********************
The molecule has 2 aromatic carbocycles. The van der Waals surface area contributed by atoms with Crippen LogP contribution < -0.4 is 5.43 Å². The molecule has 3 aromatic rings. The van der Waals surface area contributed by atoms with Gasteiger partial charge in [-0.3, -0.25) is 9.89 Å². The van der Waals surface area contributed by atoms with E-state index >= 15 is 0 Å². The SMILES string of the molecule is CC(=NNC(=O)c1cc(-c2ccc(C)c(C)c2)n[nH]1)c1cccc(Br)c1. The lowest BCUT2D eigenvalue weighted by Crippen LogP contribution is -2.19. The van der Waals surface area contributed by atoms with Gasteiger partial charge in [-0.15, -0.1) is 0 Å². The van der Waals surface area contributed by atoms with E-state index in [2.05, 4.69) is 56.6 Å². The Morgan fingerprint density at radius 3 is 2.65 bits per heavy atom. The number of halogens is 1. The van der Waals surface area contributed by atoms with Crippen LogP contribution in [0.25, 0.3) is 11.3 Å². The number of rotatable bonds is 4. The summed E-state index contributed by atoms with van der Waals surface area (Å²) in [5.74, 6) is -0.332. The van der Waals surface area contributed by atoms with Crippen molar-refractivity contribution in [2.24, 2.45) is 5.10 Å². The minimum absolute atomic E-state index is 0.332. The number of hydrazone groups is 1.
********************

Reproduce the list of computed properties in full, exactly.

The molecule has 2 aromatic carbocycles. The van der Waals surface area contributed by atoms with Crippen LogP contribution < -0.4 is 5.43 Å². The molecule has 3 aromatic rings. The van der Waals surface area contributed by atoms with Gasteiger partial charge in [-0.3, -0.25) is 9.89 Å². The van der Waals surface area contributed by atoms with E-state index >= 15 is 0 Å². The SMILES string of the molecule is CC(=NNC(=O)c1cc(-c2ccc(C)c(C)c2)n[nH]1)c1cccc(Br)c1. The lowest BCUT2D eigenvalue weighted by Crippen LogP contribution is -2.19. The van der Waals surface area contributed by atoms with Gasteiger partial charge in [-0.15, -0.1) is 0 Å². The van der Waals surface area contributed by atoms with E-state index in [2.05, 4.69) is 56.6 Å². The Morgan fingerprint density at radius 3 is 2.65 bits per heavy atom. The number of halogens is 1. The van der Waals surface area contributed by atoms with Crippen LogP contribution in [0.25, 0.3) is 11.3 Å². The number of rotatable bonds is 4. The summed E-state index contributed by atoms with van der Waals surface area (Å²) in [5.74, 6) is -0.332. The van der Waals surface area contributed by atoms with Crippen molar-refractivity contribution in [2.24, 2.45) is 5.10 Å². The minimum absolute atomic E-state index is 0.332. The number of hydrazone groups is 1.